As humans exercise is a key part of staying healthy, losing weight, or toning up and feeling better. Exercising your dog is no different, but not all pups are built the same. Different breeds and ages often require different levels of activities. Your four-legged friend doesn’t have a personal trainer though, so if you’re looking to be their fitness advocate here’s a few things to keep in mind.
Breeds that have deep-chests and narrow-bodies, like German Shepherds, Doberman Pinschers and Great Danes shouldn’t do heavy exercise right after meals as they could bloat.
Short-legged dogs can be extremely active and that’s fine, but keep in mind that their joints aren’t built for long distance or high stress like taller dogs. Sometimes we need to know when to say when with our best friends.
Brachycephalic breeds, dogs with a flat face or stubby nose, can have a ruff time breathing. So if you’re taking that bulldog on a run make sure you know their limits. Take breaks if you need to, especially if it’s a hot day.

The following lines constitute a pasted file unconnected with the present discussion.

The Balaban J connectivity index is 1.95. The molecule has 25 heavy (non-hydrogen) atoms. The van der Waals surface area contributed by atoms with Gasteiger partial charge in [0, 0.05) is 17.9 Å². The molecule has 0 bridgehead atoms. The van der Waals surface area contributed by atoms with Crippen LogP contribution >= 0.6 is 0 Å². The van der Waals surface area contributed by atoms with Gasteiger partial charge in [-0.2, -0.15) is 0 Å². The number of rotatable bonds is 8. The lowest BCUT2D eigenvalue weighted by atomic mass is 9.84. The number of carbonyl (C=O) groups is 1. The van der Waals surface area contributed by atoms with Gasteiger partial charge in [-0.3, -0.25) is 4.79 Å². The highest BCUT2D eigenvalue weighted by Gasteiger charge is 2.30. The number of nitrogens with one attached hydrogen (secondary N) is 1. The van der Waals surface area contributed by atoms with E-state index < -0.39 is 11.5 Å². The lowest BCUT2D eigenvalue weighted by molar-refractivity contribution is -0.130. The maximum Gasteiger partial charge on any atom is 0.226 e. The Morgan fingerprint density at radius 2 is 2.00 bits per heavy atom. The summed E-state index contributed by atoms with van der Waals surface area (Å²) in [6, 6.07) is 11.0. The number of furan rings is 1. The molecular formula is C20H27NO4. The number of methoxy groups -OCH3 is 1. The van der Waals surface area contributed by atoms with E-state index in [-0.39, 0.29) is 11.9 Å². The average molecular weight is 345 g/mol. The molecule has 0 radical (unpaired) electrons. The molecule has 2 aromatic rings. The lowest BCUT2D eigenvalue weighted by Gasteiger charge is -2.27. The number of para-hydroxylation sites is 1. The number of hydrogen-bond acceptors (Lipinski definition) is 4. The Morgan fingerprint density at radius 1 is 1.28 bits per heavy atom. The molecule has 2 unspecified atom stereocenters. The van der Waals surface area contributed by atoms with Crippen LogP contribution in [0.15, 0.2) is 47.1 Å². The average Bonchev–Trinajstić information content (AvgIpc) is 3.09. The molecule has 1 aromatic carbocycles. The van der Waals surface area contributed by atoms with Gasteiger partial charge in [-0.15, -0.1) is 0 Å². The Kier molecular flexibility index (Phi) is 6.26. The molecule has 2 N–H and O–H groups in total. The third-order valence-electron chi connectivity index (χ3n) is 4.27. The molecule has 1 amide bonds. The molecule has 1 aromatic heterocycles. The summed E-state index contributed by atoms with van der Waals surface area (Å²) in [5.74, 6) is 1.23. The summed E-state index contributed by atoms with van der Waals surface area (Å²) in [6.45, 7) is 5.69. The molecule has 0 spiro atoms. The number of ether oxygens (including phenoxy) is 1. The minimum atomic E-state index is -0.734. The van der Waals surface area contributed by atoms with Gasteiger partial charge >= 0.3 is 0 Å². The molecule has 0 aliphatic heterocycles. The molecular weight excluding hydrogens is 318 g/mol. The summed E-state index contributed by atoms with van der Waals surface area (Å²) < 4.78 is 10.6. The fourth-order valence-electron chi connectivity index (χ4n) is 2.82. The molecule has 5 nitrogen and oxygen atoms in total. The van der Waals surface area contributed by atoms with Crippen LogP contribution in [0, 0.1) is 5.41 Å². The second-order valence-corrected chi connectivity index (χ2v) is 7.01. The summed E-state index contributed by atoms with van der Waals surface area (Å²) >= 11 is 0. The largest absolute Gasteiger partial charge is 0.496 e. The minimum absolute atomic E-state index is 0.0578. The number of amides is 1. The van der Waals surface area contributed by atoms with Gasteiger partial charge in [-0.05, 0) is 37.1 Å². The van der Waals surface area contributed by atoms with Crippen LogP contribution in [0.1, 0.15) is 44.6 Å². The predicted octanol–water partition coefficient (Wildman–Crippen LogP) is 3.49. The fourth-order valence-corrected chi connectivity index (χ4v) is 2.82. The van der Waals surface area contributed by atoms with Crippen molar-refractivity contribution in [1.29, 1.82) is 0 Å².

Young dogs are still growing and so are their bones and joints. Appropriate exercise is great for puppies and in most cases an absolute necessity. Much like kids, puppies without something to do will – err – entertain themselves. However, too much at a crucial age can cause bone and joint problems later in life. On their own most dogs will moderate themselves, but if you have a pup that ‘just can’t stop’ help them to know their limits.
Greyhounds and other sighthounds are sprinters, not long distance track stars. Their speed can be incredibly impressive, but that doesn’t mean you should take them on a five mile non-stop run. But let’s be honest, unless you’re The Flash you won’t be able to keep up with them anyway.
Water dogs like Golden Retrievers and Labs might as well be fish! And swimming is an amazing form of exercise for them. It can even be a good way for older dogs to still get their bodies moving without a lot of stress on their joints. Since we are lucky enough to be surrounded by ocean this is also a pretty accessible activity. Many beaches even allow dogs during the off seasons. Be cautious of undertows and other hazardous conditions.
Check out this list from BringFido.com.
Older dogs obviously require a lighter touch. More than any other breed or age this section is very subjective. Every dog and breed ages differently, so make sure to talk with your vet about what’s best. If you’re concerned about your dog’s age, one of the key things you can do is just slowly scale back what they’re used to.
For more information about what exercises can help your dog the most take a look at WebMD for Pets.
- Ruffin’ Wranglers